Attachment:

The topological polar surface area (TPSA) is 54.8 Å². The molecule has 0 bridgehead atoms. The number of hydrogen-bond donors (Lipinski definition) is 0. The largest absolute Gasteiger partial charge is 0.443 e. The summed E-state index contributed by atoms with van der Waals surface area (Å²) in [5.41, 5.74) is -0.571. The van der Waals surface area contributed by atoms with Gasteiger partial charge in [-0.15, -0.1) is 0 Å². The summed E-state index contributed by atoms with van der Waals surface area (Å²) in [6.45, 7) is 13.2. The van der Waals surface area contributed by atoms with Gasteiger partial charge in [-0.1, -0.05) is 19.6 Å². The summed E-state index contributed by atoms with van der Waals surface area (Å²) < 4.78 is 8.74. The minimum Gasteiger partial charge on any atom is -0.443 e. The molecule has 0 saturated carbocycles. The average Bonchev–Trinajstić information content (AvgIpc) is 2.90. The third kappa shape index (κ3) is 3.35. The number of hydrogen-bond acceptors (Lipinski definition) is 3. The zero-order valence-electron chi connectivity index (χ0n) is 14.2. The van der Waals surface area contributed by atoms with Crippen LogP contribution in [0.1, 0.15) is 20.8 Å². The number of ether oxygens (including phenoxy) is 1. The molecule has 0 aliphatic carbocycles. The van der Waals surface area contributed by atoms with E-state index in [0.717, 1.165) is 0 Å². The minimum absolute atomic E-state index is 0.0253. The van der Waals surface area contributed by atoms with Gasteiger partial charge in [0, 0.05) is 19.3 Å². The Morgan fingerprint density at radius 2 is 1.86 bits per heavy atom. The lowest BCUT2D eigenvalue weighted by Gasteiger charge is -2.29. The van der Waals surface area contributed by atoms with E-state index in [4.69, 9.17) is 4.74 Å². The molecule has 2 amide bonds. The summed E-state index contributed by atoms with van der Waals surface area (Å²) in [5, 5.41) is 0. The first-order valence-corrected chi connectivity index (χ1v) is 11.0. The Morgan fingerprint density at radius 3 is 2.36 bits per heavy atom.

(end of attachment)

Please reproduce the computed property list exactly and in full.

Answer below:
The topological polar surface area (TPSA) is 54.8 Å². The molecule has 0 bridgehead atoms. The number of hydrogen-bond donors (Lipinski definition) is 0. The largest absolute Gasteiger partial charge is 0.443 e. The summed E-state index contributed by atoms with van der Waals surface area (Å²) in [5.41, 5.74) is -0.571. The van der Waals surface area contributed by atoms with Gasteiger partial charge in [-0.15, -0.1) is 0 Å². The summed E-state index contributed by atoms with van der Waals surface area (Å²) in [6.45, 7) is 13.2. The van der Waals surface area contributed by atoms with Gasteiger partial charge in [-0.1, -0.05) is 19.6 Å². The summed E-state index contributed by atoms with van der Waals surface area (Å²) < 4.78 is 8.74. The minimum Gasteiger partial charge on any atom is -0.443 e. The molecule has 0 saturated carbocycles. The average Bonchev–Trinajstić information content (AvgIpc) is 2.90. The third kappa shape index (κ3) is 3.35. The number of hydrogen-bond acceptors (Lipinski definition) is 3. The zero-order valence-electron chi connectivity index (χ0n) is 14.2. The van der Waals surface area contributed by atoms with Crippen LogP contribution in [0.1, 0.15) is 20.8 Å². The number of ether oxygens (including phenoxy) is 1. The molecule has 0 aliphatic carbocycles. The van der Waals surface area contributed by atoms with E-state index in [0.717, 1.165) is 0 Å². The minimum absolute atomic E-state index is 0.0253. The van der Waals surface area contributed by atoms with Gasteiger partial charge in [0, 0.05) is 19.3 Å². The Morgan fingerprint density at radius 2 is 1.86 bits per heavy atom. The lowest BCUT2D eigenvalue weighted by Gasteiger charge is -2.29. The van der Waals surface area contributed by atoms with E-state index in [4.69, 9.17) is 4.74 Å². The molecule has 2 amide bonds. The summed E-state index contributed by atoms with van der Waals surface area (Å²) in [5, 5.41) is 0. The first-order valence-corrected chi connectivity index (χ1v) is 11.0. The Morgan fingerprint density at radius 3 is 2.36 bits per heavy atom.